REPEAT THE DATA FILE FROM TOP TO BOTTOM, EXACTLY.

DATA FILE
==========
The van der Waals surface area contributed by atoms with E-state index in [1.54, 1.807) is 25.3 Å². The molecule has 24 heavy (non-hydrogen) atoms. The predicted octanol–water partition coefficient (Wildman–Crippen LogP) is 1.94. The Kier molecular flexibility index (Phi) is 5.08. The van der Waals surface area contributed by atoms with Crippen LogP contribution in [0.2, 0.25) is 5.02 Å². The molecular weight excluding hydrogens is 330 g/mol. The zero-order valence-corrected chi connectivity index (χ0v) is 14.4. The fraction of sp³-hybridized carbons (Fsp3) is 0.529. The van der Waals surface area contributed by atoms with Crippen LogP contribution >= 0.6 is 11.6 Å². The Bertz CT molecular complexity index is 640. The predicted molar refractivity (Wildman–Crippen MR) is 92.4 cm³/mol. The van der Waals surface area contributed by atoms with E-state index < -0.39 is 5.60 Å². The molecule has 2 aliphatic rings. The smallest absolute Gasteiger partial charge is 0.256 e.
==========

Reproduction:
The van der Waals surface area contributed by atoms with E-state index in [1.54, 1.807) is 25.3 Å². The molecule has 24 heavy (non-hydrogen) atoms. The predicted octanol–water partition coefficient (Wildman–Crippen LogP) is 1.94. The Kier molecular flexibility index (Phi) is 5.08. The van der Waals surface area contributed by atoms with Crippen LogP contribution in [0.2, 0.25) is 5.02 Å². The molecular weight excluding hydrogens is 330 g/mol. The zero-order valence-corrected chi connectivity index (χ0v) is 14.4. The fraction of sp³-hybridized carbons (Fsp3) is 0.529. The van der Waals surface area contributed by atoms with Crippen LogP contribution >= 0.6 is 11.6 Å². The Bertz CT molecular complexity index is 640. The predicted molar refractivity (Wildman–Crippen MR) is 92.4 cm³/mol. The van der Waals surface area contributed by atoms with E-state index < -0.39 is 5.60 Å². The molecule has 2 aliphatic rings. The smallest absolute Gasteiger partial charge is 0.256 e.